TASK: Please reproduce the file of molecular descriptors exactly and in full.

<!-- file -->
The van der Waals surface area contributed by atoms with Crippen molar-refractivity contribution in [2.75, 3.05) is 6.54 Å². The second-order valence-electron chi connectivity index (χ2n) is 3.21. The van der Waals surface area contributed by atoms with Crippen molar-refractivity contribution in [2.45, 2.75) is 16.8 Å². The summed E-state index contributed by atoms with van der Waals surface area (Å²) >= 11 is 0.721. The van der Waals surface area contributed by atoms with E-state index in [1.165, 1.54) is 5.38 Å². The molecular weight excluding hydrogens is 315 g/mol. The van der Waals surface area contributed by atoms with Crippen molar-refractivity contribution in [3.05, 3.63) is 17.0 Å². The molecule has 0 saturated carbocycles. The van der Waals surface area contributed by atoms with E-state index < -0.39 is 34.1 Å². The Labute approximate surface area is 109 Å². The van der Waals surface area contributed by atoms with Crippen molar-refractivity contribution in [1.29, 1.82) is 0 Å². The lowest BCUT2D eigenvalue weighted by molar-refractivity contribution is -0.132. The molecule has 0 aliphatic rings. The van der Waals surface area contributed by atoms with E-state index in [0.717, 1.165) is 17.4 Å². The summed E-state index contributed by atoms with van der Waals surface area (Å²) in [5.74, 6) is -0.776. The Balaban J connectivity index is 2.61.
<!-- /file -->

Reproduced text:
The van der Waals surface area contributed by atoms with Crippen molar-refractivity contribution in [2.75, 3.05) is 6.54 Å². The second-order valence-electron chi connectivity index (χ2n) is 3.21. The van der Waals surface area contributed by atoms with Crippen molar-refractivity contribution in [2.45, 2.75) is 16.8 Å². The summed E-state index contributed by atoms with van der Waals surface area (Å²) >= 11 is 0.721. The van der Waals surface area contributed by atoms with E-state index in [1.165, 1.54) is 5.38 Å². The molecular weight excluding hydrogens is 315 g/mol. The van der Waals surface area contributed by atoms with Crippen molar-refractivity contribution in [3.05, 3.63) is 17.0 Å². The molecule has 0 saturated carbocycles. The van der Waals surface area contributed by atoms with E-state index < -0.39 is 34.1 Å². The Labute approximate surface area is 109 Å². The van der Waals surface area contributed by atoms with Crippen molar-refractivity contribution in [1.29, 1.82) is 0 Å². The lowest BCUT2D eigenvalue weighted by molar-refractivity contribution is -0.132. The molecule has 0 aliphatic rings. The van der Waals surface area contributed by atoms with E-state index in [0.717, 1.165) is 17.4 Å². The summed E-state index contributed by atoms with van der Waals surface area (Å²) in [5.74, 6) is -0.776. The Balaban J connectivity index is 2.61.